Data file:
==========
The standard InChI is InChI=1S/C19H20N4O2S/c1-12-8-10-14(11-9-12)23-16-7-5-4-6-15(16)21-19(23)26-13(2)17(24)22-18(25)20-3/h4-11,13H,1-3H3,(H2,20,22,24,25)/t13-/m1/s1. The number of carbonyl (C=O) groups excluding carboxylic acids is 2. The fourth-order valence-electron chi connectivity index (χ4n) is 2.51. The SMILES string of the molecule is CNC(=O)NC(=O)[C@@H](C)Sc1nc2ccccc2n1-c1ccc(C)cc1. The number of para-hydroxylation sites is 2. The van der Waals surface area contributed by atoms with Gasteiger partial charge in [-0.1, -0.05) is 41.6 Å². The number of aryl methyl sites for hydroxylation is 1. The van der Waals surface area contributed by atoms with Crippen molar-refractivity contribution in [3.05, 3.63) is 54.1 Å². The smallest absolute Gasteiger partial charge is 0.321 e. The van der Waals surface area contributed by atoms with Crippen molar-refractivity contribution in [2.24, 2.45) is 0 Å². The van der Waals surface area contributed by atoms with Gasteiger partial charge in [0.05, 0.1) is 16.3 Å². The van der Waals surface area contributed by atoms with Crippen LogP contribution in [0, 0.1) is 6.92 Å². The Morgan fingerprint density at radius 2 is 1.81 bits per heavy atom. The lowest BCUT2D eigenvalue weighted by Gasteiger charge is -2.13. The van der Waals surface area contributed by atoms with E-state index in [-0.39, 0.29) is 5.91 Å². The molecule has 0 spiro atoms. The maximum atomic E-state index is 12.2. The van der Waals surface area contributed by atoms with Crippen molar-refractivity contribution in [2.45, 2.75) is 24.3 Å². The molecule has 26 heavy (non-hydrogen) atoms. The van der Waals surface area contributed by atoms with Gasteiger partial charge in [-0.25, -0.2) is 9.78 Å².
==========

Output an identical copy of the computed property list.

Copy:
The standard InChI is InChI=1S/C19H20N4O2S/c1-12-8-10-14(11-9-12)23-16-7-5-4-6-15(16)21-19(23)26-13(2)17(24)22-18(25)20-3/h4-11,13H,1-3H3,(H2,20,22,24,25)/t13-/m1/s1. The number of carbonyl (C=O) groups excluding carboxylic acids is 2. The fourth-order valence-electron chi connectivity index (χ4n) is 2.51. The SMILES string of the molecule is CNC(=O)NC(=O)[C@@H](C)Sc1nc2ccccc2n1-c1ccc(C)cc1. The number of para-hydroxylation sites is 2. The van der Waals surface area contributed by atoms with Gasteiger partial charge in [-0.1, -0.05) is 41.6 Å². The number of aryl methyl sites for hydroxylation is 1. The van der Waals surface area contributed by atoms with Crippen molar-refractivity contribution in [3.05, 3.63) is 54.1 Å². The smallest absolute Gasteiger partial charge is 0.321 e. The van der Waals surface area contributed by atoms with Crippen molar-refractivity contribution in [2.24, 2.45) is 0 Å². The van der Waals surface area contributed by atoms with Gasteiger partial charge in [0.05, 0.1) is 16.3 Å². The van der Waals surface area contributed by atoms with Crippen LogP contribution in [0, 0.1) is 6.92 Å². The Morgan fingerprint density at radius 2 is 1.81 bits per heavy atom. The lowest BCUT2D eigenvalue weighted by Gasteiger charge is -2.13. The van der Waals surface area contributed by atoms with E-state index in [-0.39, 0.29) is 5.91 Å². The molecule has 0 spiro atoms. The maximum atomic E-state index is 12.2. The van der Waals surface area contributed by atoms with Crippen molar-refractivity contribution in [2.45, 2.75) is 24.3 Å². The molecule has 26 heavy (non-hydrogen) atoms. The van der Waals surface area contributed by atoms with Gasteiger partial charge in [-0.25, -0.2) is 9.78 Å².